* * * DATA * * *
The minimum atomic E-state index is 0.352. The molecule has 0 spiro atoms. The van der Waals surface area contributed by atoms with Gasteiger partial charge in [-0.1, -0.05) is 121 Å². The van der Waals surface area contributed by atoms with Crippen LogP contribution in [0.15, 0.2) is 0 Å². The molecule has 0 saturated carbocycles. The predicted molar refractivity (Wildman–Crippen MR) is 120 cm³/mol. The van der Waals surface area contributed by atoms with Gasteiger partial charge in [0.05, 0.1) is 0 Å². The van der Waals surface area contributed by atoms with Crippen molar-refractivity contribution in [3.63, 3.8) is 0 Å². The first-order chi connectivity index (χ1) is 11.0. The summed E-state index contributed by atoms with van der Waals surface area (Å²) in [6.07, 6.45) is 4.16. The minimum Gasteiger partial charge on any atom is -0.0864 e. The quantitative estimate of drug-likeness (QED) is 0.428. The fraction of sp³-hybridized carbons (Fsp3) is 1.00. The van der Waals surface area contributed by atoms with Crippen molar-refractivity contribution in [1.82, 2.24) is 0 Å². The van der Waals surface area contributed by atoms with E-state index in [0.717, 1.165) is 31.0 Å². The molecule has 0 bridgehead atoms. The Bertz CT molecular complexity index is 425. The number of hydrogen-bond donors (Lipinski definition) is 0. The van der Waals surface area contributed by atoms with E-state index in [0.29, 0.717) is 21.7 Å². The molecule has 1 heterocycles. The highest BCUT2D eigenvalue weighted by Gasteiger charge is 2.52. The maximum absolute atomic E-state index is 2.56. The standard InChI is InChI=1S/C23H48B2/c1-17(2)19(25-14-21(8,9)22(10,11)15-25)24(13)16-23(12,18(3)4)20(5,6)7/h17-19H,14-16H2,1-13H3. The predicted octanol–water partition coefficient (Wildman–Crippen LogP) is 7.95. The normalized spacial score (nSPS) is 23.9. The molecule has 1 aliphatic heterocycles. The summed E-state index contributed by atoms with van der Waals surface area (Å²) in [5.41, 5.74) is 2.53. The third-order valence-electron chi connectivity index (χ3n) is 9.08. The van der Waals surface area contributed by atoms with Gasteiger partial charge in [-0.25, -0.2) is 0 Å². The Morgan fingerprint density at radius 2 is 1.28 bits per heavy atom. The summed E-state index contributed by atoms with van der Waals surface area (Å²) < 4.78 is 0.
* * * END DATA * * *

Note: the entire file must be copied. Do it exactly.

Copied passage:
The minimum atomic E-state index is 0.352. The molecule has 0 spiro atoms. The van der Waals surface area contributed by atoms with Gasteiger partial charge in [-0.1, -0.05) is 121 Å². The van der Waals surface area contributed by atoms with Crippen LogP contribution in [0.15, 0.2) is 0 Å². The molecule has 0 saturated carbocycles. The predicted molar refractivity (Wildman–Crippen MR) is 120 cm³/mol. The van der Waals surface area contributed by atoms with Gasteiger partial charge in [0.05, 0.1) is 0 Å². The van der Waals surface area contributed by atoms with Crippen molar-refractivity contribution in [3.63, 3.8) is 0 Å². The first-order chi connectivity index (χ1) is 11.0. The summed E-state index contributed by atoms with van der Waals surface area (Å²) in [6.07, 6.45) is 4.16. The minimum Gasteiger partial charge on any atom is -0.0864 e. The quantitative estimate of drug-likeness (QED) is 0.428. The fraction of sp³-hybridized carbons (Fsp3) is 1.00. The van der Waals surface area contributed by atoms with Crippen molar-refractivity contribution in [1.82, 2.24) is 0 Å². The van der Waals surface area contributed by atoms with E-state index in [0.717, 1.165) is 31.0 Å². The molecule has 0 bridgehead atoms. The Bertz CT molecular complexity index is 425. The number of hydrogen-bond donors (Lipinski definition) is 0. The van der Waals surface area contributed by atoms with E-state index in [0.29, 0.717) is 21.7 Å². The molecule has 1 heterocycles. The highest BCUT2D eigenvalue weighted by Gasteiger charge is 2.52. The maximum absolute atomic E-state index is 2.56. The standard InChI is InChI=1S/C23H48B2/c1-17(2)19(25-14-21(8,9)22(10,11)15-25)24(13)16-23(12,18(3)4)20(5,6)7/h17-19H,14-16H2,1-13H3. The predicted octanol–water partition coefficient (Wildman–Crippen LogP) is 7.95. The normalized spacial score (nSPS) is 23.9. The molecule has 1 aliphatic heterocycles. The summed E-state index contributed by atoms with van der Waals surface area (Å²) in [5.41, 5.74) is 2.53. The third-order valence-electron chi connectivity index (χ3n) is 9.08. The van der Waals surface area contributed by atoms with Gasteiger partial charge in [-0.25, -0.2) is 0 Å². The Morgan fingerprint density at radius 2 is 1.28 bits per heavy atom. The summed E-state index contributed by atoms with van der Waals surface area (Å²) < 4.78 is 0.